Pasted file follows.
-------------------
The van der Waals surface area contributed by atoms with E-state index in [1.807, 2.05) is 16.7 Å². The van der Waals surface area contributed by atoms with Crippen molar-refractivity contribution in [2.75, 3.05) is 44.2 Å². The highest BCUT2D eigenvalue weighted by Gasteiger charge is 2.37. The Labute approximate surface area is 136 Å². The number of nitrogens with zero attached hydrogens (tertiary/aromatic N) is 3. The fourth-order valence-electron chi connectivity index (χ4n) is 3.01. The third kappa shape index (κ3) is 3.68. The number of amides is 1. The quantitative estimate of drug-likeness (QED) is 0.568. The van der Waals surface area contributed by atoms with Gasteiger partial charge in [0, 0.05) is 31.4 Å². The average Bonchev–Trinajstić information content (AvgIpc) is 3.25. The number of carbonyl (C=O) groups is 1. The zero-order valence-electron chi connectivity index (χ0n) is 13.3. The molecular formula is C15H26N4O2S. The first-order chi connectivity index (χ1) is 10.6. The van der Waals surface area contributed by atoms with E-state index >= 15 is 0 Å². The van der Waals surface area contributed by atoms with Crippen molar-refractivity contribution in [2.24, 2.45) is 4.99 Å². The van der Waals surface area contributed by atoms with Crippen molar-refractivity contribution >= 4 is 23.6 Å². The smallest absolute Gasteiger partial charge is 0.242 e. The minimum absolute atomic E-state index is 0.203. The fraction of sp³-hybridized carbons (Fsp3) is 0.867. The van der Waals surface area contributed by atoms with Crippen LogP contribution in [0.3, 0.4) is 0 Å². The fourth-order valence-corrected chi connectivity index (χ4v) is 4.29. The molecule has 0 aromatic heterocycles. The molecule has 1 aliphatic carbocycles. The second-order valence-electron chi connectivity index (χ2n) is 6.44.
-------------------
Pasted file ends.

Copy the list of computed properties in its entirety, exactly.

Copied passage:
The van der Waals surface area contributed by atoms with E-state index in [1.807, 2.05) is 16.7 Å². The van der Waals surface area contributed by atoms with Crippen molar-refractivity contribution in [2.75, 3.05) is 44.2 Å². The highest BCUT2D eigenvalue weighted by Gasteiger charge is 2.37. The Labute approximate surface area is 136 Å². The number of nitrogens with zero attached hydrogens (tertiary/aromatic N) is 3. The fourth-order valence-electron chi connectivity index (χ4n) is 3.01. The third kappa shape index (κ3) is 3.68. The number of amides is 1. The quantitative estimate of drug-likeness (QED) is 0.568. The van der Waals surface area contributed by atoms with Gasteiger partial charge in [0, 0.05) is 31.4 Å². The average Bonchev–Trinajstić information content (AvgIpc) is 3.25. The number of carbonyl (C=O) groups is 1. The zero-order valence-electron chi connectivity index (χ0n) is 13.3. The molecular formula is C15H26N4O2S. The first-order chi connectivity index (χ1) is 10.6. The van der Waals surface area contributed by atoms with E-state index >= 15 is 0 Å². The van der Waals surface area contributed by atoms with Crippen molar-refractivity contribution in [2.24, 2.45) is 4.99 Å². The van der Waals surface area contributed by atoms with Crippen molar-refractivity contribution >= 4 is 23.6 Å². The smallest absolute Gasteiger partial charge is 0.242 e. The minimum absolute atomic E-state index is 0.203. The fraction of sp³-hybridized carbons (Fsp3) is 0.867. The van der Waals surface area contributed by atoms with Crippen LogP contribution in [0.3, 0.4) is 0 Å². The fourth-order valence-corrected chi connectivity index (χ4v) is 4.29. The molecule has 0 aromatic heterocycles. The molecule has 1 aliphatic carbocycles. The second-order valence-electron chi connectivity index (χ2n) is 6.44.